Larissa Cunha has explained in a series of Instagram posts what happened to her failed drug test that stripped her chance to compete at the 2021 CrossFit Games and how she thinks the reduced 2-year ban is still unfair. If her sanctioned is further reduced, it would be the 1st in CrossFit history.
Brazil’s Fittest Woman and winner of the Brazil CrossFit Challenge Semifinal uploaded 6 Instagram posts with 22 photos explaining her side of the story before being tested, during the drug test, and what happened after and how she believes her situation is unfair.
As of now, Larissa Cunha is banned from any CrossFit sanctioned events for two years after the substance Ostarine was found in her urine sample prior to the 2021 CrossFit Games.
Key takeaways from Larissa Cunha’s explanation:
- CrossFit told Larissa about her failed drug test on July 22nd, five days before the beginning of the CrossFit Games.
- After sending sealed packages of her supplements to a lab recommended by CrossFit, it was found that there were traces of Ostarine in her Beta-Alanine and Collagen supplements, although the substance was not labelled on the package.
- Cunha understands that there must be some kind of sanction for violating CrossFit’s drug policy, although she believes that a 2-year ban is unfair.
- Larissa Cunha believes that if her supplements were approved by Informed Sport or NSF and contained traces of an illegal substance, her sanctions would be fully revoked.
You can check out Larissa’s posts at the bottom of this article to get a full spectrum of what happened.
To further appeal her case online, Larissa explains that experts, doctors and even CrossFit personnel agree that the amount of Ostarine found in her urine was not enough to help her perform better.
She also talks about researching similar failed drug tests occurrences in other sports, such as the Ultimate Fighting Championship (UFC) and the Olympics.
”In the UFC, athletes have a fair chance of having their evidence reviewed. From there, bans have, in certain instances, been either revoked or mildened. The same goes for the Olympics where sanctions have been overturned when athletes have presented evidence to prove their innocence beyond a reasonable doubt,” Larissa writes.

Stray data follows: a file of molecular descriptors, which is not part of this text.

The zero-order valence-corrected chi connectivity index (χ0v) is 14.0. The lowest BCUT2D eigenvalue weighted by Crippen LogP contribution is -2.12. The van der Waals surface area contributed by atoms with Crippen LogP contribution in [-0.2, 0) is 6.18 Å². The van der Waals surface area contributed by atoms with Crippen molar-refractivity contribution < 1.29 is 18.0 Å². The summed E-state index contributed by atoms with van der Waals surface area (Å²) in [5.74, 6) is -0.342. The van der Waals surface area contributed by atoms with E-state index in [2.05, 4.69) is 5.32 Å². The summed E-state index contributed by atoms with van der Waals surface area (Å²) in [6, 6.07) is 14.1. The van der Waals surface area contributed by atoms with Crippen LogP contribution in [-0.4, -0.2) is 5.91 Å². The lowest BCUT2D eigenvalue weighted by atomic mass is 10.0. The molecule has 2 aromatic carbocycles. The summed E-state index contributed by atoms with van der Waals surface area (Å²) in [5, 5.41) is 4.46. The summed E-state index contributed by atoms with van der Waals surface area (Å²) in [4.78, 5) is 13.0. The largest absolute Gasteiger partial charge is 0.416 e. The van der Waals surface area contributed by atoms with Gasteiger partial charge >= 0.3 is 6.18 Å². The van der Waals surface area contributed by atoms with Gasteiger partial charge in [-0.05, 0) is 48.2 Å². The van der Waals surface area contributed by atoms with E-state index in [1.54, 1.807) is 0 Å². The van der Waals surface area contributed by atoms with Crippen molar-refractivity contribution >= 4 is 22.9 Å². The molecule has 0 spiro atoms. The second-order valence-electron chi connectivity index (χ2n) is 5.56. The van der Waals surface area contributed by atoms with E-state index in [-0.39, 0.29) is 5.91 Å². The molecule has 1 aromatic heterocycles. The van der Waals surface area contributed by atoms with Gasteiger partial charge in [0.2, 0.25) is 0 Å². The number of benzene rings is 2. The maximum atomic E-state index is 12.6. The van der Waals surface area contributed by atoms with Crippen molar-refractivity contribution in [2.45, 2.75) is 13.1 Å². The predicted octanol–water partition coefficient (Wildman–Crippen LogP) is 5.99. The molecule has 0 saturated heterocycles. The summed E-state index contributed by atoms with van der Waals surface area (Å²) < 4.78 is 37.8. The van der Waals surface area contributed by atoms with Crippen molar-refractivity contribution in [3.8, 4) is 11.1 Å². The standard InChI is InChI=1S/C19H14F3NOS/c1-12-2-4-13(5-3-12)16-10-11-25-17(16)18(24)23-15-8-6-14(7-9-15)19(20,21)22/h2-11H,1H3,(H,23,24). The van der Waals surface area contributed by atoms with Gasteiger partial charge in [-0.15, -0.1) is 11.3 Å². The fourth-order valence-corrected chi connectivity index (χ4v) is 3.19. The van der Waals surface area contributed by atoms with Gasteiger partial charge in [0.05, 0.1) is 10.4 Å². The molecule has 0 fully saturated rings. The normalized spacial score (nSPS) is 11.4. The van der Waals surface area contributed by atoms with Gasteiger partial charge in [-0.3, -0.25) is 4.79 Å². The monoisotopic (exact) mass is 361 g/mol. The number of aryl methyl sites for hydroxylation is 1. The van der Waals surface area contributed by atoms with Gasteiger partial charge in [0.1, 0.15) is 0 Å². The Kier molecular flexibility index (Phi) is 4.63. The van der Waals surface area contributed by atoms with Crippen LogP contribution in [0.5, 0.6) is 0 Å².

The Brazilian athlete states that CrossFit is a privately owned company and that their drug testing protocols and rules are at their own discretion.
Larissa Cunha’s uphill battle will be similar to Kelli Holm.
What Does CrossFit’s Drug Policy States?
Item 13 of CrossFit’s Drug Policy https://games.crossfit.com/drug-policy is what needs to be looked at.
It says ‘The following will be considered in a drug test appeal:
- The athlete used due diligence prior to ingesting a supplement and is able to prove the banned substance was not listed on the label. […] In this situation, the athlete must provide proof that they did not know and could not reasonably have known or suspected that they had ingested a supplement containing a banned substance.
That Larissa Cunha has proved and presented to CrossFit HQ already.
However, CrossFit’s Policy Drug also states that the following will not be considered in a drug test appeal:
- The type or amount of banned substance detected through the drug test as banned substances is often used in small or trace amounts.
- The degree to which the banned substance may or may not affect athletic performance.
It also states, in bold letters, that “athletes are solely responsible for what they put on or into their bodies.”
According to the rules established, Larissa’s testing her supplements on the recommended lab by CrossFit is what helped her appeal case and saw her traditional 4-year ban reduced to two years.
Larissa’s appeal that the amount of Ostarine found in her urine test was not enough to help her perform better at the CrossFit Games is not taken into consideration.
Read More: 10 PEDs Banned By CrossFit and How They Affect the Human Body
Could Larissa Cunha See Her Ban Reduced Even Further?
Larissa Cunha is presenting solid arguments and questioning CrossFit’s strict decision to completely ban athletes and not judge them case by case.
According to Larissa, if her supplements were certified by any of these organisations and still contaminated with an illegal substance, her ban would be fully revoked.
“The reason why I am highlighting the certification from Informed Sport and/or NSF is because those are the standards that CrossFit have emphasised in their communication to me,” she writes.
“This leads me to assume that my ban would have been fully revoked if the contaminated supplements I was using were certified.”
If her suggestions are taken into consideration, Larissa would be the first CrossFit athlete to have her sanction completely revoked. We have not seen this kind of flexibility by CrossFit in the past, but under new management and CEO, perhaps it could happen.
If her appeal is not met, Larissa Cunha will be 33 years old when she will be able to compete at the CrossFit Open again and begin her quest to compete at the CrossFit Games.
“I love this sport, I love the CrossFit community and I believe in my heart that something good and positive will come out of this. I will keep on fighting,” Larissa ends.